If you’ve never hosted a party before, you may be very nervous for the first few events. Here are some party tips to give you the courage to get started.
The first step is to decide what kind of party it will be. Will it be formal or informal? Big or small? If you don’t have experience hosting social events, a small party can seem less intimidating. Will you be hosting the party indoors or outdoors? Who do you want to invite – people you already know well? Friends from work? Family? Do you want everyone to know each other or do you want to mix a lot of people who would normally never meet?
Will you be serving food and alcohol? Want people to bring their own? Would you like your party to have a theme? Are you celebrating a special occasion? Do you have a lot of money to spend or very little? Do you have a lot of space? Need to reduce noise? These are just a few of the decisions you need to explore before you begin issuing your invitations.
Once you’ve decided on these matters, choose a date, time and place, and make a list of people you want to invite. Depending on the customs of your social circle, you can issue formal written invitations, invite guests by phone, or ask them in person. Whichever method you choose, it’s a good idea to issue party invitations at least two or three weeks in advance.
One of the most important aspects of throwing a party is making sure that all of your guests understand exactly what kind of party it will be and what is expected of them. Be very clear about the exact time, date and location of the party. Here’s a checklist to help you make sure your guests know what to expect:
You want to throw a party that everyone will remember, but you don’t want to spend a fortune doing it. Here are some tips on how to throw a successful party on a budget. From decorations to food to entertainment, we’ve got you covered. Read more for some great party-planning tips.
– Is the party formal or informal?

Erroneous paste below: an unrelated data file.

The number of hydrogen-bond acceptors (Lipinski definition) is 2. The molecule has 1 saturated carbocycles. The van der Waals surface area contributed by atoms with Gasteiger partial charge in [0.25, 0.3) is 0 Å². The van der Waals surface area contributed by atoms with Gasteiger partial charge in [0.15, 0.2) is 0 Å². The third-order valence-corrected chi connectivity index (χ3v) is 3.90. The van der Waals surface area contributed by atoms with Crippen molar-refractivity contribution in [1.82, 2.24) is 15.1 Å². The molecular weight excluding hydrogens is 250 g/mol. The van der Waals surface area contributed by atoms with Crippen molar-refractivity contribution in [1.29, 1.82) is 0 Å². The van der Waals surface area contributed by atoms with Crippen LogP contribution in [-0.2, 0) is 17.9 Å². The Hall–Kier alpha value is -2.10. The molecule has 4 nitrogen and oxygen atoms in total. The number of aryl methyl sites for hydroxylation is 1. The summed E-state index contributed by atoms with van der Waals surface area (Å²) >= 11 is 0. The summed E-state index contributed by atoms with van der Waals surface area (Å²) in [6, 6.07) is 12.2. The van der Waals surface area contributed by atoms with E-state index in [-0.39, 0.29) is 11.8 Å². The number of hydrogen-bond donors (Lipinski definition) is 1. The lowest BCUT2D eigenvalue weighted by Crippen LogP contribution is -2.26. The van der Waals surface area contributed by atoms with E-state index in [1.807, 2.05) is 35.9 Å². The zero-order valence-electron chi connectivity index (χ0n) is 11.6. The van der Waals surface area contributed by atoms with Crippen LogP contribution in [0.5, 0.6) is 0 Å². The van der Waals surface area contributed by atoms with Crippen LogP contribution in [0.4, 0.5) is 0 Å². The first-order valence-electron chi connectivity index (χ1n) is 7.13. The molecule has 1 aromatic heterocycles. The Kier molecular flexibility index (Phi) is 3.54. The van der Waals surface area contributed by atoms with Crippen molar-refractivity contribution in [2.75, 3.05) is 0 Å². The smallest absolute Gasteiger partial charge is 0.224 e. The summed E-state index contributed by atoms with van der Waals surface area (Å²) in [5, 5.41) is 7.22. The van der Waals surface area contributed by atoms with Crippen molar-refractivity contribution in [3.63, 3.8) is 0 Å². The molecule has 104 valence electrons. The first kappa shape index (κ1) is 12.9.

– Is it a costume party?
– Does the party have a theme? Is there any special clothing required?
– Do you deliver food? Will you provide a full meal or just snacks and appetisers? What time will the food be served? Will it be a formal meal? Or a buffet?
– Do you supply alcoholic beverages? Do you want people to bring their own drinks?
– Do you want guests to bring something, such as food, appetisers, party favours, or liquor?
– If you have any unique requirements, make them very explicit. For example, you may want no one to consume alcohol or smoke on the premises.
– Do you want people to bring their children or leave them at home?
– Does the party start at a specific time or is the start time approximate?
– Is attendance “come and go”?
It is very important that your guests know exactly what to expect. For example, if you’re serving a full-course, sit-down meal and don’t tell your guests ahead of time, they’re likely to eat at home before they come to your party. If you want everyone to wear casual clothes, those guests who choose to dress up a lot will be embarrassed. Relationships have sometimes broken down because the party guest didn’t understand exactly what was going to happen at the party, so be very clear in your communication.
A few days before the party, call everyone on your list to remind them of the party again and have them confirm definitively whether or not they will be attending.